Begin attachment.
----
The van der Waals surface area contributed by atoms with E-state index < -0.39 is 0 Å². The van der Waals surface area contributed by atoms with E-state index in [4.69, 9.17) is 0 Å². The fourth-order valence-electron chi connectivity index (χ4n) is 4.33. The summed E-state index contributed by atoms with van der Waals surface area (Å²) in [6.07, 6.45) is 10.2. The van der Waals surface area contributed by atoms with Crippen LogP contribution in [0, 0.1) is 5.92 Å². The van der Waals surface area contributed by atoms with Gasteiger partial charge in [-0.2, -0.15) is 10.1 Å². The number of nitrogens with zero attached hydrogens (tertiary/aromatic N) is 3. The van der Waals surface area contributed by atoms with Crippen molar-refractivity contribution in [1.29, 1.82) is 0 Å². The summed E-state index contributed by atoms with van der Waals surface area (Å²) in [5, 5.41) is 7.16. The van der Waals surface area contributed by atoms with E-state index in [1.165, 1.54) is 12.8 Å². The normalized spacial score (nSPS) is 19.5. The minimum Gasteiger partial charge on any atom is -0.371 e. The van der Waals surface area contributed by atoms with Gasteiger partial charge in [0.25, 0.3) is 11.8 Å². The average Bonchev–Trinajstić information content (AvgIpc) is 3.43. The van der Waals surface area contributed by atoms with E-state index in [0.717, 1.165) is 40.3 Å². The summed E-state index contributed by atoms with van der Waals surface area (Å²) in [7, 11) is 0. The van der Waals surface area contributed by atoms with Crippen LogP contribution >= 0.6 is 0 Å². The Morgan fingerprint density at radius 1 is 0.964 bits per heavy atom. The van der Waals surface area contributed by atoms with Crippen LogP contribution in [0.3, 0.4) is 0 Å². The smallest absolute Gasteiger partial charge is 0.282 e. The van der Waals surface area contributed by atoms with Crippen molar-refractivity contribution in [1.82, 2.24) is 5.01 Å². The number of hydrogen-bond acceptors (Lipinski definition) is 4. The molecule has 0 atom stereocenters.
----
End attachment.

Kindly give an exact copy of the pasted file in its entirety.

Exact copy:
The van der Waals surface area contributed by atoms with E-state index < -0.39 is 0 Å². The van der Waals surface area contributed by atoms with E-state index in [4.69, 9.17) is 0 Å². The fourth-order valence-electron chi connectivity index (χ4n) is 4.33. The summed E-state index contributed by atoms with van der Waals surface area (Å²) in [6.07, 6.45) is 10.2. The van der Waals surface area contributed by atoms with Crippen LogP contribution in [0, 0.1) is 5.92 Å². The van der Waals surface area contributed by atoms with Gasteiger partial charge in [-0.2, -0.15) is 10.1 Å². The number of nitrogens with zero attached hydrogens (tertiary/aromatic N) is 3. The van der Waals surface area contributed by atoms with Crippen molar-refractivity contribution in [1.29, 1.82) is 0 Å². The summed E-state index contributed by atoms with van der Waals surface area (Å²) in [5, 5.41) is 7.16. The van der Waals surface area contributed by atoms with E-state index in [1.165, 1.54) is 12.8 Å². The normalized spacial score (nSPS) is 19.5. The minimum Gasteiger partial charge on any atom is -0.371 e. The van der Waals surface area contributed by atoms with Gasteiger partial charge in [0.25, 0.3) is 11.8 Å². The average Bonchev–Trinajstić information content (AvgIpc) is 3.43. The van der Waals surface area contributed by atoms with E-state index in [0.717, 1.165) is 40.3 Å². The summed E-state index contributed by atoms with van der Waals surface area (Å²) in [7, 11) is 0. The van der Waals surface area contributed by atoms with Crippen LogP contribution >= 0.6 is 0 Å². The Morgan fingerprint density at radius 1 is 0.964 bits per heavy atom. The van der Waals surface area contributed by atoms with Crippen LogP contribution in [0.3, 0.4) is 0 Å². The smallest absolute Gasteiger partial charge is 0.282 e. The van der Waals surface area contributed by atoms with Crippen molar-refractivity contribution in [1.82, 2.24) is 5.01 Å². The number of hydrogen-bond acceptors (Lipinski definition) is 4. The molecule has 0 atom stereocenters.